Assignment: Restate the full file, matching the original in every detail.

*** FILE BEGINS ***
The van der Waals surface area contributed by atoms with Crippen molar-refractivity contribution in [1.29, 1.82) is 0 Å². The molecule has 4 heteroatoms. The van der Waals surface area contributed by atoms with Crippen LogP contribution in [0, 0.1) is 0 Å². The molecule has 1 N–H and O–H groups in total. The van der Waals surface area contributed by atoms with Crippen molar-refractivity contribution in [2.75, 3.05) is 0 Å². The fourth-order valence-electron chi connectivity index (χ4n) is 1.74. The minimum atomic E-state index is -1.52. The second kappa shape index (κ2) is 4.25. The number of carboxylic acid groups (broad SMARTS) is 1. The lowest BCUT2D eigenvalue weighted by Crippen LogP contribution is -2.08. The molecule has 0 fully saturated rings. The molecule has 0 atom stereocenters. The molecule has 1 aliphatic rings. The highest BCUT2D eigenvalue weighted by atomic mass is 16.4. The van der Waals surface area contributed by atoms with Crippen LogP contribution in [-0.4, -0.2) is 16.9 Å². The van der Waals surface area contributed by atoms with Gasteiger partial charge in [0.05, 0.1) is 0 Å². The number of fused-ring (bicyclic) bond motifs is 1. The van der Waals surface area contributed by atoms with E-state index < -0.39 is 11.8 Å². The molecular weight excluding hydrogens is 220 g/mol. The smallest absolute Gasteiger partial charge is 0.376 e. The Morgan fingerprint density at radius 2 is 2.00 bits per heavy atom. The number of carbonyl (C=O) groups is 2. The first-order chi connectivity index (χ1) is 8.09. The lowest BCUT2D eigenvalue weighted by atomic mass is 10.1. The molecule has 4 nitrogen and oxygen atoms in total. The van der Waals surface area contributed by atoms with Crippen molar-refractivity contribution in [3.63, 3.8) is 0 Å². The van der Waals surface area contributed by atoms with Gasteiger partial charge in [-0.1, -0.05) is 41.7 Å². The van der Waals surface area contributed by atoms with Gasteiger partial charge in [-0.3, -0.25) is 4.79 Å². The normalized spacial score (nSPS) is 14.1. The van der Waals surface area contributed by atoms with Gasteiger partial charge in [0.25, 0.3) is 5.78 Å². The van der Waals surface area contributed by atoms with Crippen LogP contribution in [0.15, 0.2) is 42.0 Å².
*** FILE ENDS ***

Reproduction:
The van der Waals surface area contributed by atoms with Crippen molar-refractivity contribution in [1.29, 1.82) is 0 Å². The molecule has 4 heteroatoms. The van der Waals surface area contributed by atoms with Crippen LogP contribution in [0, 0.1) is 0 Å². The molecule has 1 N–H and O–H groups in total. The van der Waals surface area contributed by atoms with Crippen molar-refractivity contribution in [2.75, 3.05) is 0 Å². The fourth-order valence-electron chi connectivity index (χ4n) is 1.74. The minimum atomic E-state index is -1.52. The second kappa shape index (κ2) is 4.25. The number of carboxylic acid groups (broad SMARTS) is 1. The lowest BCUT2D eigenvalue weighted by Crippen LogP contribution is -2.08. The molecule has 0 fully saturated rings. The molecule has 0 atom stereocenters. The molecule has 1 aliphatic rings. The highest BCUT2D eigenvalue weighted by atomic mass is 16.4. The van der Waals surface area contributed by atoms with Crippen LogP contribution in [-0.4, -0.2) is 16.9 Å². The van der Waals surface area contributed by atoms with Gasteiger partial charge in [0.05, 0.1) is 0 Å². The number of fused-ring (bicyclic) bond motifs is 1. The van der Waals surface area contributed by atoms with E-state index < -0.39 is 11.8 Å². The molecular weight excluding hydrogens is 220 g/mol. The smallest absolute Gasteiger partial charge is 0.376 e. The Morgan fingerprint density at radius 2 is 2.00 bits per heavy atom. The number of carbonyl (C=O) groups is 2. The first-order chi connectivity index (χ1) is 8.09. The lowest BCUT2D eigenvalue weighted by atomic mass is 10.1. The molecule has 4 nitrogen and oxygen atoms in total. The van der Waals surface area contributed by atoms with Crippen molar-refractivity contribution in [3.63, 3.8) is 0 Å². The van der Waals surface area contributed by atoms with Gasteiger partial charge in [-0.1, -0.05) is 41.7 Å². The van der Waals surface area contributed by atoms with Gasteiger partial charge in [-0.3, -0.25) is 4.79 Å². The normalized spacial score (nSPS) is 14.1. The van der Waals surface area contributed by atoms with Gasteiger partial charge in [0.25, 0.3) is 5.78 Å². The van der Waals surface area contributed by atoms with Crippen LogP contribution in [0.15, 0.2) is 42.0 Å².